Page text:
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Mountains Come Out of the Sky. The Illustrated History of Prog Rock – written by Will Romano

Review by Scott Montgomery

Overall, this is a very good and highly recommended overview of the genre and its history.  This is a tall order – covering forty-plus years of progressive rock – but Romano achieves this lofty goal with finesse and clarity.  It is a fine book and a thoroughly enjoyable read.  The writing style is lucid and eminently legible.  Stylistically, Romano tends toward the anecdotal over the analytical approach.  But, this does work in a rather refreshing manner, as he effectively uses copious interview quotations to both explicate and flavor his history of prog.  The book is not overwhelmingly text-centric, as photographs easily occupy something close to half of the volume’s page-space.  Much of the layout is interesting, varied, visually engaging, and even inspired.  Being broken down into many smaller chapters, it is also a very user-friendly, digestible read – in longer or shorter sittings.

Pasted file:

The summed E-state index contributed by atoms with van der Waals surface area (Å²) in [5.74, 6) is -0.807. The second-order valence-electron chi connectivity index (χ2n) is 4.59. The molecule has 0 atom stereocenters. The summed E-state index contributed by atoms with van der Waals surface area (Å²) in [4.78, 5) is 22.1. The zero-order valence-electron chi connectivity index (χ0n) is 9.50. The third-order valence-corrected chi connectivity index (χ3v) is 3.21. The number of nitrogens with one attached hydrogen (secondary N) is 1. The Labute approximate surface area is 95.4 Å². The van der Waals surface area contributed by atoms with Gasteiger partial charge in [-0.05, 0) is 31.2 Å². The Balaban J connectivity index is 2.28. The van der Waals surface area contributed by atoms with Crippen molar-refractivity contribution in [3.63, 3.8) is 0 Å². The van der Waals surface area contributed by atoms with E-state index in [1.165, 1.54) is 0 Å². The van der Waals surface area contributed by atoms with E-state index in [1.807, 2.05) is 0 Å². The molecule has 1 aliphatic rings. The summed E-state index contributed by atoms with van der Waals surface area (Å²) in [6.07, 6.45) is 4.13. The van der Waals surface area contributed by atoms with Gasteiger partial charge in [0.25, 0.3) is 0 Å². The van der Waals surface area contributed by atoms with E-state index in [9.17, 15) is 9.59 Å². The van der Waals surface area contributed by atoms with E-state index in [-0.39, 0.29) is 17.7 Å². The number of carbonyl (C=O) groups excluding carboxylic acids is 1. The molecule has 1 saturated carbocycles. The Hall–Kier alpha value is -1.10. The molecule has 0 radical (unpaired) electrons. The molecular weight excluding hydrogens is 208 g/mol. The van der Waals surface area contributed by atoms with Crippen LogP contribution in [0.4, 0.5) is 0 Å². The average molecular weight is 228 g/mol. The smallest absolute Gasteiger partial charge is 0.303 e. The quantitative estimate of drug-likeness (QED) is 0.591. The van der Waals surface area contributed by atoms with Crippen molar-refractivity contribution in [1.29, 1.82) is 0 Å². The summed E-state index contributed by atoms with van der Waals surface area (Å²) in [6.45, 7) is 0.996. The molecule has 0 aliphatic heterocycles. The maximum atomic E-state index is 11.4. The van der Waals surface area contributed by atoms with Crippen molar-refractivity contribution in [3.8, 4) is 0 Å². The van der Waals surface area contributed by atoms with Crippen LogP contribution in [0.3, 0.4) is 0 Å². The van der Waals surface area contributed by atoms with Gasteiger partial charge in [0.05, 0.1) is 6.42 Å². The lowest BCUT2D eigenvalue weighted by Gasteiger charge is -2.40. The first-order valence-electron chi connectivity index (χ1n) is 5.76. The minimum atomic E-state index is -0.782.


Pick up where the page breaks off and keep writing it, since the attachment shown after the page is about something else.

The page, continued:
The chapter division are generally well-conceived and executed.  While promising a “History of Prog Rock,” Romano’s history is overwhelmingly slanted toward the symphonic progressive styles.  While this will doubtless annoy those with a penchant for other sub-genres (particularly Rock in Opposition and other Avant-leaning manifestations), there is a logic to this emphasis, given the higher profile and influence of the more symphonically-leaning bands in the larger history of prog and rock in general.  Equally, it is refreshing to see chapters devoted to the Canterbury scene, Krautrock, and even Folk-Prog.  The book’s flow is arranged in a loose approximation of the chronological development of the genre, with specific discussion of major bands (and sub-genres) in individual chapters.  Romano sets the stage well, opening with the challenging (and thankless) endeavor of defining “What Is Prog?” and following this with a chapter on early influences and the embryonic development of Progression in Rock (The Beatles, The Moody Blues, Zappa, etc).  Not surprisingly, the six most well-known bands associated with prog rock are then each given an individual chapter – Pink Floyd, King Crimson, ELP, Yes, Genesis, and Jethro Tull.  These obvious inclusions are followed by a series of chapters that thankfully address occasionally overlooked players in the formation of the genre – Colosseum and Greenslade, the Canterbury scene, Camel, and Gentle Giant (though I would have placed this last chapter among the “bigger” bands, perhaps after Jethro Tull).  From here, Romano expands beyond the primarily English (and symphonic) focus of earlier chapters, and addresses Prog Folk, Progressivo Italiano, German Prog and Krautrock, American Pop-Prog, and Rush (with a very brief chapter on Mike Oldfield included for good measure).  The final six chapters carry the discussion from the 1980s into the 21st Century, addressing U.K., the return of King Crimson, 80s mutations of some of the 70 progressive stalwarts, Marillion, Dream Theater, and a brief overview of the current lay of the prog map.  (My vote for the best chapter title would be “Throwing it all Away” for the discussion of 80s Genesis, Yes, ELP – well said!).  In short, through a sequence of brief, focused chapters, Romano takes us on a more-or-less chronological tour of the formulation, development, spread, survival, and resurgence of progressive rock over its four-plus decades of history.  Even a veteran prog-o-phile will find new insights and refreshing takes on familiar material.